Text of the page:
While casting about for possible sites for their proposed observatory, GRAAA leaders had discovered that dark sites initially considered, including Fiske Nob to the north and atop the 92nd Street Hill to the south, would be prohibitively expensive to acquire, perhaps dooming the project from the start.
Then came an amazingly generous offer from Jim and Evelyn Marron. "Build the observatory on our property." There was a knoll at the northeast corner that appeared ideal: remote and nearly 15 miles from the lights of downtown Grand Rapids. All we as a group had to do was hack our way through the woods and build a road to reach it. Even more generous were terms: access rights incorporated into a 99 year lease that would assure the observatory’s longevity. The cost for this – and as it turned out so much more – would be $1 a year! During five years of do-it-yourself construction, involving GRAAA members of all ages, skills acquired by the always innovative Jim Marron while building his home proved invaluable. He was a block layer, (he helped teach me how to do it), cement finisher, carpenter, and principal plumber for the project.
He and Evelyn were so patient and accommodating as tools, shovels, rakes, and other supplies needed for the project disappeared from their home, some never to return. A seemingly endless parade of cars and trucks crossed their property prior to the observatory’s completion in 1970. There must have been many frustrations, and I was surely the source of some of them, but the Marrons seldom complained. At the end of a long, tedious work day, the tired, rumpled, and hungry workers were often invited down to "the house" for coffee, refreshments, and conversation. Jim always had something interesting to talk about.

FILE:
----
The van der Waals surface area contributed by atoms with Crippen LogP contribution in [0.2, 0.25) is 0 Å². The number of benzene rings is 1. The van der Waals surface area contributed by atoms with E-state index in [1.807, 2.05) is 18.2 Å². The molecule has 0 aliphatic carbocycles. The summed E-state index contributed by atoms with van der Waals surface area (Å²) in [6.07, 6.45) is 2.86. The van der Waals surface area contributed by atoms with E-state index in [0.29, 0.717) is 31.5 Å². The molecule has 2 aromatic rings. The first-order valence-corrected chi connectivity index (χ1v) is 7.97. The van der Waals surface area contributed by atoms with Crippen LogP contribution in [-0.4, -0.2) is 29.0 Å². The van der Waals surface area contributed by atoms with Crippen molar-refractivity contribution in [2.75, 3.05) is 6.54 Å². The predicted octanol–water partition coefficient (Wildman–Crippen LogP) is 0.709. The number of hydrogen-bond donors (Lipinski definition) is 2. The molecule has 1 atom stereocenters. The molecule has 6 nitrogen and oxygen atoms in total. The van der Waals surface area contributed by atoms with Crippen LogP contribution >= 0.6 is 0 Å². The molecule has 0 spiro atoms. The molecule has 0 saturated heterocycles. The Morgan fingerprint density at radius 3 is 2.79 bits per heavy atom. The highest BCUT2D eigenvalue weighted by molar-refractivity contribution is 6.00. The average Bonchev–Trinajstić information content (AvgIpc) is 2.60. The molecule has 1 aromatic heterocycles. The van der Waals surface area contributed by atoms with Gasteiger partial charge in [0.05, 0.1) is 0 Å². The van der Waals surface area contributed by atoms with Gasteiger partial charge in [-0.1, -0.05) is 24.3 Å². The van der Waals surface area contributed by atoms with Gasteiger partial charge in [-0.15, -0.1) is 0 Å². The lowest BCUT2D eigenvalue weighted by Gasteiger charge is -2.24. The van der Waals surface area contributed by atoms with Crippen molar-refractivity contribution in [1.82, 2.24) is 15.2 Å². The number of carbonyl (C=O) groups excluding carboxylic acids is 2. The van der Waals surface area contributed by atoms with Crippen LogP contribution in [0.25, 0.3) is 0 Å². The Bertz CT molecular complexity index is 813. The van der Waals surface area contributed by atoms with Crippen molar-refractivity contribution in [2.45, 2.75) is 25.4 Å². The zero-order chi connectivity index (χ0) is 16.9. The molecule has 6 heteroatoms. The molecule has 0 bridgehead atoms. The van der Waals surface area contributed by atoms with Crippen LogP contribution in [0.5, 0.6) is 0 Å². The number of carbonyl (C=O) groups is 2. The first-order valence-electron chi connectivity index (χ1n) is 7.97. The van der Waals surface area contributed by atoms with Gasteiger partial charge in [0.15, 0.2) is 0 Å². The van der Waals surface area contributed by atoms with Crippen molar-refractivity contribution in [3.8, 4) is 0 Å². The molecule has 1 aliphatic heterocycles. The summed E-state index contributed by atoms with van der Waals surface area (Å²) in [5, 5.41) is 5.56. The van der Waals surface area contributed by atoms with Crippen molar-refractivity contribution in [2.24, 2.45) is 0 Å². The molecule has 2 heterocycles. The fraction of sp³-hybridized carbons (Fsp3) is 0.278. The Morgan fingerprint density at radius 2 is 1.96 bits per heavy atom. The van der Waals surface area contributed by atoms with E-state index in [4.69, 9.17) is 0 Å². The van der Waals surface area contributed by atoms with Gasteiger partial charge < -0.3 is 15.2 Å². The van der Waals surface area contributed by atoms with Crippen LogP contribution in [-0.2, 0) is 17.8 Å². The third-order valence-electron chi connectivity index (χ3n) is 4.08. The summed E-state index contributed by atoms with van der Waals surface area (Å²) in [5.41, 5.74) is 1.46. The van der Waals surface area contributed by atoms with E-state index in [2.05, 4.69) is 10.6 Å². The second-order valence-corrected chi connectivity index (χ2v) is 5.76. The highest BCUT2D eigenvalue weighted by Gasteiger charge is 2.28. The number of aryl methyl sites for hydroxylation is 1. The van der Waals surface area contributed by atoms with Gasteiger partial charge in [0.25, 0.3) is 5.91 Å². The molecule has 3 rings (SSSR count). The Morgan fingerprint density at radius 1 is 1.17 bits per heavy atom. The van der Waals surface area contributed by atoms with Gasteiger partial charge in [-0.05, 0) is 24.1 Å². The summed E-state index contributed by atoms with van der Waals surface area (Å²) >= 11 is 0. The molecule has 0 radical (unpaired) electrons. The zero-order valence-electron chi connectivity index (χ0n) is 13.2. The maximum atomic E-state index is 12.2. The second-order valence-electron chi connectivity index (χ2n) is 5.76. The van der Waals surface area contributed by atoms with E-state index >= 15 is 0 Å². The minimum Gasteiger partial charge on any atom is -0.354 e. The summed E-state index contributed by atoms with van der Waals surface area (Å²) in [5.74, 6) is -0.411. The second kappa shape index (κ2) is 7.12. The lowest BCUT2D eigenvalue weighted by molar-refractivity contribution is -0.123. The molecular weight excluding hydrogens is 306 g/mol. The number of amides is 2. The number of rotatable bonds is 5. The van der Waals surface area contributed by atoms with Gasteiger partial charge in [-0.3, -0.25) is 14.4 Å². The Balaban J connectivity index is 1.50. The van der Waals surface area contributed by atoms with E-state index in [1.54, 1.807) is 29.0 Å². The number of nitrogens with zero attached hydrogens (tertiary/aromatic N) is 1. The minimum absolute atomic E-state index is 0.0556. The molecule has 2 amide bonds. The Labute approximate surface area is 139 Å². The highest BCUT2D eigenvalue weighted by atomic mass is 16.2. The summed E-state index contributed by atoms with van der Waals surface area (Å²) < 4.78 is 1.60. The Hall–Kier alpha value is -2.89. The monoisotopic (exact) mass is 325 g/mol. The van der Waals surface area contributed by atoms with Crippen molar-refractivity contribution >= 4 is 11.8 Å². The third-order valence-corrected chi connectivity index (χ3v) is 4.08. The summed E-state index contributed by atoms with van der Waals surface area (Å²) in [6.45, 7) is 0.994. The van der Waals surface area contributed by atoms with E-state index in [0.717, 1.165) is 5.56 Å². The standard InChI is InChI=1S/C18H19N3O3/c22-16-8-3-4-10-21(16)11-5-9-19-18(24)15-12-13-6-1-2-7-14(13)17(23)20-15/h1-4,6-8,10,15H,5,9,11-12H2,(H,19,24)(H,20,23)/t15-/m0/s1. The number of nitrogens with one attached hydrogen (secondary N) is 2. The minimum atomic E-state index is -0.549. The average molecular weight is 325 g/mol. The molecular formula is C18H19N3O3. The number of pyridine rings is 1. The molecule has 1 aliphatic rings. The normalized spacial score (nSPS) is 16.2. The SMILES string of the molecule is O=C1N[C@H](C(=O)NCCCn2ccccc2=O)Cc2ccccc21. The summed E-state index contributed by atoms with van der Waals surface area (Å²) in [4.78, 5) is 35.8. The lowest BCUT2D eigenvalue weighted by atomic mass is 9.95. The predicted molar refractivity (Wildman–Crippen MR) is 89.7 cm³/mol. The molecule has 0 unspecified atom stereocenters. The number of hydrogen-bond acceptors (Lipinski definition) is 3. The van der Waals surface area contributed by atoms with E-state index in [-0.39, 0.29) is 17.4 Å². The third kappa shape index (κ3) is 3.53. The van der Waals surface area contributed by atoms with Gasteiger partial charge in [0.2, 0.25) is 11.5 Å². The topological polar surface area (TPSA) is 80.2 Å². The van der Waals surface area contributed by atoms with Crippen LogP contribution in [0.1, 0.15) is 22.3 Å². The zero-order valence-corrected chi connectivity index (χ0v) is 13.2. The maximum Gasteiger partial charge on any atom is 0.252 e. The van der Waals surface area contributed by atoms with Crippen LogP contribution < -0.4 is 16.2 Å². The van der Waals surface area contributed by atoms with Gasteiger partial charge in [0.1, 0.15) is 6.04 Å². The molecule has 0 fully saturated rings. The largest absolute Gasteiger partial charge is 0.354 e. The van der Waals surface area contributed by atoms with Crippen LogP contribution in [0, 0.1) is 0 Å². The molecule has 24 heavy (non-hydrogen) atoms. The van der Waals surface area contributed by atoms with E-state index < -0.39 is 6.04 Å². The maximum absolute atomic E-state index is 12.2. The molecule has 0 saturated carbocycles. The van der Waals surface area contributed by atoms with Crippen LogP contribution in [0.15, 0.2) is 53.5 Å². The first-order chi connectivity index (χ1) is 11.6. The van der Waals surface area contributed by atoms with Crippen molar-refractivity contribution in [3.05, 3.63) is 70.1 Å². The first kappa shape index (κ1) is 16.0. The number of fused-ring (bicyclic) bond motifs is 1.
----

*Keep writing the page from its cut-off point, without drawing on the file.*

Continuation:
Little respite came to this generous couple once the observatory was completed. Now the disruptions came not just during the day, but all night as well. Being the closest member residence to the GRAAA’s facility, Jim or Evelyn were often turned to first when a problem was encountered at the observatory, if somebody had car trouble, or if the security alarm went off in the middle of the night.
With initiation of regular public visitation nights in the 1970’s came increasing traffic crossing through and parking on the Marron property. These twice-monthly events continue today with an amazing increase in popularity as they become more widely known.
The original telescope in the observatory’s east dome was a six-inch refractor which Jim himself owned but generously allowed other GRAAA members to use. Eventually, it gave way to an eight-inch Schmidt-Cassegrain, and then a 14-inch Celestron which was later upgraded with a fully robotic mount. The GRAAA fittingly recognized the couple’s generosity, grace, and many contributions to the vibrancy of the Assocation and its Veen Observatory in 2005 when that instrument was named the "James and Evelyn Marron" Robotic Telescope.
It has been difficult for Jim’s large circle of friends and admirers to witness his increasing struggles over the past few years. When asked how he was doing, his frequent response was “I’m hanging in there.” Amazingly, the naturally quick wit, sense of comedic timing honed through years as an actor, and common decency of a very creative and intelligent man remained sharp right up to the final curtain.
Part of the soul of the GRAAA has departed, but will long be remembered. Jim Marron left the stage as he entered it: a class act.